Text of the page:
Three days later, the boss was at EMIA, the elite training centre for officers of Cameroon’s armed forces, to supervise the graduation ceremony of two batches of lieutenants – a responsibility he had snubbed for close to 4 years. During the graduation ceremony, the President announced the celebration of events marking 50 years of the Cameroon Army in Bamenda during the next year. These were only part of a battery of moves made by Mr Biya elsewhere in the economy, diplomacy and politics.

The cable aptly interprets this strange “activism” as a design to show that “he’s still in charge and to stave off post-Biya jockeying within his party and government”. While the President ran from one event to another, an utterly amazed press made positive comments and regime spin doctors filled columns about how hard the President had been working to prepare for these events during the splendorous stint at La Baule in France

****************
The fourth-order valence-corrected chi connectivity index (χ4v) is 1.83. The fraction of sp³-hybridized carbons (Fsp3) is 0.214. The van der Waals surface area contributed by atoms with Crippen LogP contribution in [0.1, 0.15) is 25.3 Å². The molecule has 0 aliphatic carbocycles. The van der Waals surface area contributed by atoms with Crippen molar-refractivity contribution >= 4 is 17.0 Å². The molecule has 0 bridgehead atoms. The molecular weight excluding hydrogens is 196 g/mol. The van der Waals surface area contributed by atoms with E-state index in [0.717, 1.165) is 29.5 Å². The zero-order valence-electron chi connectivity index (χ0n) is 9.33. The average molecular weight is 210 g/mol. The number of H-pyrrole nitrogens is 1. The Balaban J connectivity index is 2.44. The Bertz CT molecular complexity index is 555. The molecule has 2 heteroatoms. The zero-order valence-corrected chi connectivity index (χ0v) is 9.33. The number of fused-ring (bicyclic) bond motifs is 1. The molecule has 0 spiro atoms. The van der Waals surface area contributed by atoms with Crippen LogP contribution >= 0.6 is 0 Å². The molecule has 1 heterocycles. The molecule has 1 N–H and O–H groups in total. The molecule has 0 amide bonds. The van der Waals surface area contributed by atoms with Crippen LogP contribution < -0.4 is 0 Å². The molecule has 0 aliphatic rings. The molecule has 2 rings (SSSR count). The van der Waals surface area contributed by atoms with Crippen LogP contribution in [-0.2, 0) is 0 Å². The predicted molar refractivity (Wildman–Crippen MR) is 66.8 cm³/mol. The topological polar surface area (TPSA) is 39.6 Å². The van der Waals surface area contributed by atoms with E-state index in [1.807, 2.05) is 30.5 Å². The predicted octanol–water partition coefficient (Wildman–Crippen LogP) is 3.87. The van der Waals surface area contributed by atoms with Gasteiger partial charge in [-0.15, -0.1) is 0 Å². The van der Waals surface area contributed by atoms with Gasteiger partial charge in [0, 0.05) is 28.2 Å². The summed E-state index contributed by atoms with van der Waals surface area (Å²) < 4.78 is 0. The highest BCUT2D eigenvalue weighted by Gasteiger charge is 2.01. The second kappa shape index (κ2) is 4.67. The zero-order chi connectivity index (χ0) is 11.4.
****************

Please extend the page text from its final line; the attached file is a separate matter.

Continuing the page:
Continue reading below for a full unedited version of the cable as published by Wikileaks.

Subject: Cameroonian President Biya Unusually Active
Classified: 12/07/2009
Classified By: Pol/Econ Chief Scott Ticknor


Cameroonian President Paul Biya has been uncharacteristically active in the past two months.  He issued a letter to the Cameroonian people, attended two high profile public events, announced several other future engagements, encouraged his party to refocus on bread and butter issues, received three regional heads of state, and admonished several major partners not to criticize his decisions. 

Almost six months ago, Biya reshuffled his Cabinet and directed his Cabinet to fight inertia and reenergize the economy; since then, the government has been more actively pursuing infrastructure projects, although none has been completed.  Biya’s new dynamism contrasts with his usual conservative lethargy.